The TF1 group continues to invest in digital by taking an equity stake in Studio 71. La Seine Musicale – a new music and performing arts venue on the Ile Seguin in Boulogne-Billancourt – is completed; the TF1 group takes charge of event programming. In broadcasting, the soap opera Demain nous appartient enjoys ratings success, pulling in nearly 3.5 million viewers a day. To encourage social responsibility among its employees and inspire corporate actions around three key themes (solidarity, diversity, sustainability), the Group launches TF1 Initiatives.
January sees the rebranding of two channels: NT1 becomes TFX and HD1 becomes TF1 Séries Films, as part of the rationalisation of the TF1 group’s free-to-air channel portfolio. The game show Burger Quiz makes a triumphant return on TMC. 2018 also sees the Group signing global distribution agreements with telecoms operators that rewrite the business model and offer a win-win solution for the creative industries. Production activities move up a gear as TF1 acquires Newen, a major producer and distributor of audiovisual content in French and international markets. Also moving up a gear is collaboration with the start-up ecosystem, as TF1 launches an accelerator program housed in the Paris-based tech hub Station F. A series of acquisitions – the aufeminin group, programmatic ad specialist Gamned, and Doctissimo – expand the Group’s digital footprint. The TF1 core channel launches 20h Le Mag, a regular current affairs slot profiling inspirational personalities. And the TF1 group is ranked among the top 20 companies globally for gender equality.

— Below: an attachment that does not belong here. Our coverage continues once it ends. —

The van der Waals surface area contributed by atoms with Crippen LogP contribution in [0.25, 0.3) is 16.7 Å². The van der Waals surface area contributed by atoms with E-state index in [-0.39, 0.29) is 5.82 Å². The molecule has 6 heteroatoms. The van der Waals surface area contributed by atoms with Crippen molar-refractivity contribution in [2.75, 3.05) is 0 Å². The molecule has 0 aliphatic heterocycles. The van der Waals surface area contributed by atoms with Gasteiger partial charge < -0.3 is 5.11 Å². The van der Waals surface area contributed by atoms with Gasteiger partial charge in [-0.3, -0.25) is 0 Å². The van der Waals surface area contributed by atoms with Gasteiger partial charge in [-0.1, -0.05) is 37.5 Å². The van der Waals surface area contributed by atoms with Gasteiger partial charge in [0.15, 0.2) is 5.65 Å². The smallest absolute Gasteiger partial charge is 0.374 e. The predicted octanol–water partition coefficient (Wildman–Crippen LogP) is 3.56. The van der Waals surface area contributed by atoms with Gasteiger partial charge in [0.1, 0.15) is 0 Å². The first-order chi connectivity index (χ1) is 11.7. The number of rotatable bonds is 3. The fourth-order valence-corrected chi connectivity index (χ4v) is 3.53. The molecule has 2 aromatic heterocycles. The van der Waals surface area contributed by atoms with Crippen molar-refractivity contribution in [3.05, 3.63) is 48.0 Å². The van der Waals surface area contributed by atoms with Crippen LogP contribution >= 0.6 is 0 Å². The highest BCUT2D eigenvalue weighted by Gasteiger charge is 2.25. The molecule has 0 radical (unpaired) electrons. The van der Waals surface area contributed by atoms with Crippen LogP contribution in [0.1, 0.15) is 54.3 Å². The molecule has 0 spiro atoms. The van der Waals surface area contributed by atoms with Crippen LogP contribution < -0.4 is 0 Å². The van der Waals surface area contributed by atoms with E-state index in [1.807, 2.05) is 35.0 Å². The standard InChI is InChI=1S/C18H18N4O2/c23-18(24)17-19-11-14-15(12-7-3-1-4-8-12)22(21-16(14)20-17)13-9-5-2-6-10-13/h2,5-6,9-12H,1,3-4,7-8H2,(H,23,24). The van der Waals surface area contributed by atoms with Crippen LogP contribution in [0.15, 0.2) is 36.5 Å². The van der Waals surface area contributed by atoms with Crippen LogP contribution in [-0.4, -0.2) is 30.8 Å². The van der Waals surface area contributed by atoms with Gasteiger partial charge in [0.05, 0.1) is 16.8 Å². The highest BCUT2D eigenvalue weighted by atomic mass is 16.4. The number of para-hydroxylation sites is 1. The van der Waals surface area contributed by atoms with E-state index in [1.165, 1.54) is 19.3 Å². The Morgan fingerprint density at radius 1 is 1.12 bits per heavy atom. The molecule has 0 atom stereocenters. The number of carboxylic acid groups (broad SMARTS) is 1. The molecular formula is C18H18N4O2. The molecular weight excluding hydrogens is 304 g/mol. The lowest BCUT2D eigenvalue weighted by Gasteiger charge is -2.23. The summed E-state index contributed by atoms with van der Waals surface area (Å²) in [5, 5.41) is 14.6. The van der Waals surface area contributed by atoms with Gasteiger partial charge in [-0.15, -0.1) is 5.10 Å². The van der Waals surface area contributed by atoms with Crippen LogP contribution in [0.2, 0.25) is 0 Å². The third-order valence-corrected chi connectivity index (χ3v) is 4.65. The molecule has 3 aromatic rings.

The TF1 group reorganises its operations, setting up three core business segments: Broadcasting, Production and Digital. In line with its core social values, the Group signs up to a charter against sexual harassment and sexist behaviour in the media, and to a manifesto supporting the integration of people with disabilities into the workplace. Newen creates its own charitable foundation with a mission to encourage and support the broadcasting talents of tomorrow in all their diversity. Production activities continue to expand with the acquisitions of Reel One and De Mensen, while TF1 sells off its Home Shopping business. At the same time the takeover of Play Two puts down a further marker of the Group’s ambition to become a leading partner to the music industry. In-house ad agency TF1 PUB launches Box Entreprises, a simple online platform targeted at SMEs that enables advertisers of any size to develop TV ad campaigns.On television, the Group carries live coverage of the entire women’s Football World Cup for the first time ever, including the classic victory of the USA in the final. Meanwhile, the global phenomenon Mask Singer hits the screen in France, hosted by Camille Combal.
The start of 2020 sees the launch of Ringside Studios, a new production company. In March Les Misérables, to which TF1 has acquired the broadcasting rights, wins Best Film at the César awards. Throughout the year, in the midst of the global Covid-19 crisis, the Group makes every effort to ensure continuity of service, and adapts its programme schedules with innovations like a third daily news bulletin and brand-new “lockdown specials” shot at home.